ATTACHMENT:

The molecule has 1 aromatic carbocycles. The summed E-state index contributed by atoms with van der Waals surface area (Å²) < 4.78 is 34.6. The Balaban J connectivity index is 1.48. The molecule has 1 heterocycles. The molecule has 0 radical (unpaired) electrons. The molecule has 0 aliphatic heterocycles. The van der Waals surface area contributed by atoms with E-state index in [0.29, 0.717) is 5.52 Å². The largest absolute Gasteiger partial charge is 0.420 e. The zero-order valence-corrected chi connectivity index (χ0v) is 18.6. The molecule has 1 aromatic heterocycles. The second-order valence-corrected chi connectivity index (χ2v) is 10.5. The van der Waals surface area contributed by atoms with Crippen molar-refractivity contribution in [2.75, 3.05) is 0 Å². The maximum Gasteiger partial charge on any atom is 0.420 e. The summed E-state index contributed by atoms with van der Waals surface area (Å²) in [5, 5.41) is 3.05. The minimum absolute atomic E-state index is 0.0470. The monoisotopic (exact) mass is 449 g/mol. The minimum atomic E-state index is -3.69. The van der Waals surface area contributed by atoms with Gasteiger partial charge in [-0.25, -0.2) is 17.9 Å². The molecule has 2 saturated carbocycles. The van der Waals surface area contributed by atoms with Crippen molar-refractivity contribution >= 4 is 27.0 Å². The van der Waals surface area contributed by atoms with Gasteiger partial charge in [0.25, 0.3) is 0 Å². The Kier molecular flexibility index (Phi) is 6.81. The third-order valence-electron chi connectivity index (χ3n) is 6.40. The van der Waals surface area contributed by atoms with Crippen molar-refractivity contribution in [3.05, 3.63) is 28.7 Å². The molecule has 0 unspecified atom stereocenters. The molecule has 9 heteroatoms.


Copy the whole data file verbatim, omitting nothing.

The molecule has 1 aromatic carbocycles. The summed E-state index contributed by atoms with van der Waals surface area (Å²) < 4.78 is 34.6. The Balaban J connectivity index is 1.48. The molecule has 1 heterocycles. The molecule has 0 radical (unpaired) electrons. The molecule has 0 aliphatic heterocycles. The van der Waals surface area contributed by atoms with E-state index in [0.29, 0.717) is 5.52 Å². The largest absolute Gasteiger partial charge is 0.420 e. The zero-order valence-corrected chi connectivity index (χ0v) is 18.6. The molecule has 1 aromatic heterocycles. The second-order valence-corrected chi connectivity index (χ2v) is 10.5. The van der Waals surface area contributed by atoms with Crippen molar-refractivity contribution in [2.75, 3.05) is 0 Å². The maximum Gasteiger partial charge on any atom is 0.420 e. The summed E-state index contributed by atoms with van der Waals surface area (Å²) in [5, 5.41) is 3.05. The minimum absolute atomic E-state index is 0.0470. The monoisotopic (exact) mass is 449 g/mol. The minimum atomic E-state index is -3.69. The van der Waals surface area contributed by atoms with Gasteiger partial charge in [-0.25, -0.2) is 17.9 Å². The molecule has 2 saturated carbocycles. The van der Waals surface area contributed by atoms with Crippen molar-refractivity contribution >= 4 is 27.0 Å². The van der Waals surface area contributed by atoms with Gasteiger partial charge in [0.25, 0.3) is 0 Å². The Kier molecular flexibility index (Phi) is 6.81. The third-order valence-electron chi connectivity index (χ3n) is 6.40. The van der Waals surface area contributed by atoms with Crippen molar-refractivity contribution in [3.05, 3.63) is 28.7 Å². The molecule has 0 unspecified atom stereocenters. The molecule has 9 heteroatoms.